‘Al Rojo Vivo’ debuts dynamic, layered new look

Telemundo’s entertainment newsmagazine “Al Rojo Vivo” has a vibrant new look that mixes depth and an LED panel with a bit of television magic.

“I’ve always believed the best use of virtual reality is when its mixed with both real and virtual set components, masking some of the minor deficiencies that virtual technology still has to iron out.  It also leaves viewers maybe guessing as to what is real and what is computer generated,” said Telemundo’s director of network news operations Jeffrey Liebman.

The rounded new set features multiple anchor areas, including a sofa and standup area in the center of the studio backed with a curved LED band behind it. 

The set uses a combination of warm, dark woods for the upper framing portions of the set that transitions to glossy white vinyl for the flooring. The furniture is all custom, including a sleek couch and modern red center table.

The set, designed in house by Alex Perrera and fabricated by Propmasters in Miami, serves as the home of the Maria Celeste Arraras-hosted program.

Surrounding this screen is a mix of structural horizontal and vertical bands that allow an additional layer of background to show through.


“(This) was meant to reflect a combination of a modern, techy meets outdoor window effect.  The challenge with any duratrans is how to keep to the color palette at the same time not adding too much that it becomes distracting,” explained Liebman.

Two additional venues include a standup area with curved chroma key wall used to insert topical graphics and a small, ribbon-like anchor desk also situated in front of a green screen.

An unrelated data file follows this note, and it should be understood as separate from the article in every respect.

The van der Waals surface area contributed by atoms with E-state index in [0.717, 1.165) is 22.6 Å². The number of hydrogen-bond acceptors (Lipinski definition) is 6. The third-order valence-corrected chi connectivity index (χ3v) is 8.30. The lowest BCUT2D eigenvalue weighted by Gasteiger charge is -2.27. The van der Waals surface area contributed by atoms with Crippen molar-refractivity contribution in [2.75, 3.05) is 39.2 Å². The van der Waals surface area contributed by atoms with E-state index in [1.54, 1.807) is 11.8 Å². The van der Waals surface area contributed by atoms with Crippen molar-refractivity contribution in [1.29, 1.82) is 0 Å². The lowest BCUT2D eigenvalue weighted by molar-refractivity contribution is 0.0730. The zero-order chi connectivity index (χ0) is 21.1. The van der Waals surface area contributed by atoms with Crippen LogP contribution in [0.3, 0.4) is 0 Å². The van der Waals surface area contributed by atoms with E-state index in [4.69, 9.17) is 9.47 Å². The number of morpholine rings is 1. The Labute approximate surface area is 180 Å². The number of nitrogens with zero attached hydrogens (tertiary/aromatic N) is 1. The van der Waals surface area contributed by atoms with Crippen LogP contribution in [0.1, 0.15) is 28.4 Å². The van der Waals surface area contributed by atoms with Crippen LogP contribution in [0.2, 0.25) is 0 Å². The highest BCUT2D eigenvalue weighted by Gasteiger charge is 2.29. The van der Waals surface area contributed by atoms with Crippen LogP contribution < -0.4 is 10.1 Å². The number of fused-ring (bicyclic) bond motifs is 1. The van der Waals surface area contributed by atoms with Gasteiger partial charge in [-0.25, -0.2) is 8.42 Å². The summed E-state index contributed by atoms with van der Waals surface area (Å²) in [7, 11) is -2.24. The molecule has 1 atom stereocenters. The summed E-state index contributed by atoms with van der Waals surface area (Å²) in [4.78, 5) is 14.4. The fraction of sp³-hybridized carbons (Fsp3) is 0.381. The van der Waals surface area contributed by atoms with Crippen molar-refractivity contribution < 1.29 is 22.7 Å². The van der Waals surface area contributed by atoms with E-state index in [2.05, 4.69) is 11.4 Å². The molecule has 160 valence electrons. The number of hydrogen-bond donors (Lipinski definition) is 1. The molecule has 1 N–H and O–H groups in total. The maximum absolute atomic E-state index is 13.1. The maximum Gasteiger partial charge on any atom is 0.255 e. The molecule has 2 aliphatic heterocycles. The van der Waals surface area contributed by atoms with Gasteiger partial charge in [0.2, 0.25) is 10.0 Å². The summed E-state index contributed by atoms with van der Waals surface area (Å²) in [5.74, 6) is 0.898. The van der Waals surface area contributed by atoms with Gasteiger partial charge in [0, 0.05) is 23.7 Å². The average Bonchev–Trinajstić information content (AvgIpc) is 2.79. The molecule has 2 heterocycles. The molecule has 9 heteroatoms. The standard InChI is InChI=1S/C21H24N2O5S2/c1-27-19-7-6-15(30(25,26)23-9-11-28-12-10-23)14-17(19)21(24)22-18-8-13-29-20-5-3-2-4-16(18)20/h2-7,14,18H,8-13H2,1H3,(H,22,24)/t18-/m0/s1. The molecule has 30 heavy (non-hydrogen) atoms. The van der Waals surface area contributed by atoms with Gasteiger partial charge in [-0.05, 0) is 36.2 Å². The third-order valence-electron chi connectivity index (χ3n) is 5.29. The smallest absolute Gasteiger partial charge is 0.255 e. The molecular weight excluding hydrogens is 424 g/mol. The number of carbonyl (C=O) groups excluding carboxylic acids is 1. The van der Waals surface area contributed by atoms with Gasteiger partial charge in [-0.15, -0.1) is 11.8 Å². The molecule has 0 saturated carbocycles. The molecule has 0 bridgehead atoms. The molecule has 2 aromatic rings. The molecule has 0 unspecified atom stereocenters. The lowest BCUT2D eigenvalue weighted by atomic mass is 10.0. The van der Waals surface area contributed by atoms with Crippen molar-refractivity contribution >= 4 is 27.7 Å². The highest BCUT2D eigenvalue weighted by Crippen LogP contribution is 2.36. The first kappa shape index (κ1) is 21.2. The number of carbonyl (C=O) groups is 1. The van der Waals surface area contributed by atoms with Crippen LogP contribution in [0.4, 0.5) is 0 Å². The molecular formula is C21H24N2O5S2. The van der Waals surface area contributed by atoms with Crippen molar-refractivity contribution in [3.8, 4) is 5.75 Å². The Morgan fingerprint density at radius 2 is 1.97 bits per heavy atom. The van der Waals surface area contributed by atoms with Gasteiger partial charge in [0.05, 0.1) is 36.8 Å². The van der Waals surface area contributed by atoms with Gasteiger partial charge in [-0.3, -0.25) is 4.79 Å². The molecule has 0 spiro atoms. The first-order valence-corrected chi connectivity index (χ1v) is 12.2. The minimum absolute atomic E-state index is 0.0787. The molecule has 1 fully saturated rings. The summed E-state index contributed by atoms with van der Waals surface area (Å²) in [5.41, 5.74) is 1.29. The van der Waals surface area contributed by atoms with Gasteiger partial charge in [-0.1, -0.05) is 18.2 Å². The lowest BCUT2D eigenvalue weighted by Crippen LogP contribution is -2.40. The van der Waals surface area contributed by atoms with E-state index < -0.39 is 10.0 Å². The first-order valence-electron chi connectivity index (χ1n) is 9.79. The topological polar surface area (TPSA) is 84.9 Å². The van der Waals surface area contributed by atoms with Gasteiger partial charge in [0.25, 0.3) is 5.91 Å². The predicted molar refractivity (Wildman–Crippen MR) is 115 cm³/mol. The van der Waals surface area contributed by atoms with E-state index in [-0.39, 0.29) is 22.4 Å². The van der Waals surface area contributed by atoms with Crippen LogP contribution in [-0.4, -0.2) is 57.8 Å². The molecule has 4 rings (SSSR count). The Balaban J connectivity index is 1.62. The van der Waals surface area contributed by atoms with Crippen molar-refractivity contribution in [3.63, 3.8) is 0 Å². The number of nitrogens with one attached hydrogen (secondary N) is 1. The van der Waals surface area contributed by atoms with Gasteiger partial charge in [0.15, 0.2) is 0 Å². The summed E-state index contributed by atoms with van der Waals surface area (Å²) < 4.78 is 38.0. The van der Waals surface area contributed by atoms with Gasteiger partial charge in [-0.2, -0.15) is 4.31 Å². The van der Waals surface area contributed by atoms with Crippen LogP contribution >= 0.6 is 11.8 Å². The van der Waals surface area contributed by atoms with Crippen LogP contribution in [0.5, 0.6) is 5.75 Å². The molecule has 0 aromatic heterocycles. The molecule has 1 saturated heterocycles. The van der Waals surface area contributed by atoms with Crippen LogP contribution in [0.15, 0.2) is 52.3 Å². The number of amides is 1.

Executive Producer Pilar Garibotto and Senior Producer Ricdamis Garcia wanted a set that could incorporate just about anything, including possible musical acts, so the various venues are as flexible as possible.

The set uses a combination of Leyard LEDs and virtual reality technology provided by ChyronHego.

In the seated anchor desk area, the see-through walls are replaced with bold internally lit horizontal slats accented with standout white sections.

The anchor desk, meanwhile provided to be a key part of the project that stretched the creative team’s muscles.

“(Alex) wanted it to almost seem as if it was floating. We went back and forth on how to anchor it to the set, knowing the talent may at some point be putting a lot of weight on it,” said Liebman.

It couldn’t bow and had to support itself, so the team at Propmasters come up with the solution to  anchor the desk to the bottom of the circular stage riser, keeping much of the platform that keeps the desk in place hidden, explained Liebman.